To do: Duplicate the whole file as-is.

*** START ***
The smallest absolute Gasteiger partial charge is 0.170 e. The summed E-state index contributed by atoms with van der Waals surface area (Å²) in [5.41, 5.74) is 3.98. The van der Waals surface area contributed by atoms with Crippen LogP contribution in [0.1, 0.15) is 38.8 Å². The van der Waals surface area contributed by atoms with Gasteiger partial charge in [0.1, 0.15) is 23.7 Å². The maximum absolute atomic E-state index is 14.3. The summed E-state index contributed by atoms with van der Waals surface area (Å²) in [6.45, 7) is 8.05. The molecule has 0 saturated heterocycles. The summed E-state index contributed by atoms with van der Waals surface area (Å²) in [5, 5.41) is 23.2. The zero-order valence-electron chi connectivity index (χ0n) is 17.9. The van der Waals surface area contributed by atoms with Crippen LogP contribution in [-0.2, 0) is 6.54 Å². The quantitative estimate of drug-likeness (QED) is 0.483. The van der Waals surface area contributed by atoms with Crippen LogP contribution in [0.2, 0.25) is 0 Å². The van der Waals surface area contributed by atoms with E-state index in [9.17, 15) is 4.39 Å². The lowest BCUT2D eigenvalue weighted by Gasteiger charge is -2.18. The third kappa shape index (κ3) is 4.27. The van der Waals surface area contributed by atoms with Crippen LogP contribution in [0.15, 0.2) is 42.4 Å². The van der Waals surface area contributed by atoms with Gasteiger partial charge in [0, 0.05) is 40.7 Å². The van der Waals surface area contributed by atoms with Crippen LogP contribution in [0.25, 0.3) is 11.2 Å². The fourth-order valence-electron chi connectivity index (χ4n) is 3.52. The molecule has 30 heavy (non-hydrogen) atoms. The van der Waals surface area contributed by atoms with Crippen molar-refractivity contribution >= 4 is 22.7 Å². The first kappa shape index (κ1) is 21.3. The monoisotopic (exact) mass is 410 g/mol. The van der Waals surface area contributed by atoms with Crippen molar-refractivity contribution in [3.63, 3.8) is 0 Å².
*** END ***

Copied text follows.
The smallest absolute Gasteiger partial charge is 0.170 e. The summed E-state index contributed by atoms with van der Waals surface area (Å²) in [5.41, 5.74) is 3.98. The van der Waals surface area contributed by atoms with Crippen LogP contribution in [0.1, 0.15) is 38.8 Å². The van der Waals surface area contributed by atoms with Gasteiger partial charge in [0.1, 0.15) is 23.7 Å². The maximum absolute atomic E-state index is 14.3. The summed E-state index contributed by atoms with van der Waals surface area (Å²) in [6.45, 7) is 8.05. The molecule has 0 saturated heterocycles. The summed E-state index contributed by atoms with van der Waals surface area (Å²) in [5, 5.41) is 23.2. The zero-order valence-electron chi connectivity index (χ0n) is 17.9. The van der Waals surface area contributed by atoms with Crippen LogP contribution in [-0.2, 0) is 6.54 Å². The quantitative estimate of drug-likeness (QED) is 0.483. The van der Waals surface area contributed by atoms with Crippen LogP contribution in [0.2, 0.25) is 0 Å². The van der Waals surface area contributed by atoms with E-state index in [9.17, 15) is 4.39 Å². The lowest BCUT2D eigenvalue weighted by Gasteiger charge is -2.18. The third kappa shape index (κ3) is 4.27. The van der Waals surface area contributed by atoms with Crippen LogP contribution in [0.15, 0.2) is 42.4 Å². The van der Waals surface area contributed by atoms with Gasteiger partial charge in [0, 0.05) is 40.7 Å². The van der Waals surface area contributed by atoms with Crippen LogP contribution in [0.25, 0.3) is 11.2 Å². The fourth-order valence-electron chi connectivity index (χ4n) is 3.52. The molecule has 30 heavy (non-hydrogen) atoms. The van der Waals surface area contributed by atoms with Crippen molar-refractivity contribution >= 4 is 22.7 Å². The first kappa shape index (κ1) is 21.3. The monoisotopic (exact) mass is 410 g/mol. The van der Waals surface area contributed by atoms with Crippen molar-refractivity contribution in [3.63, 3.8) is 0 Å².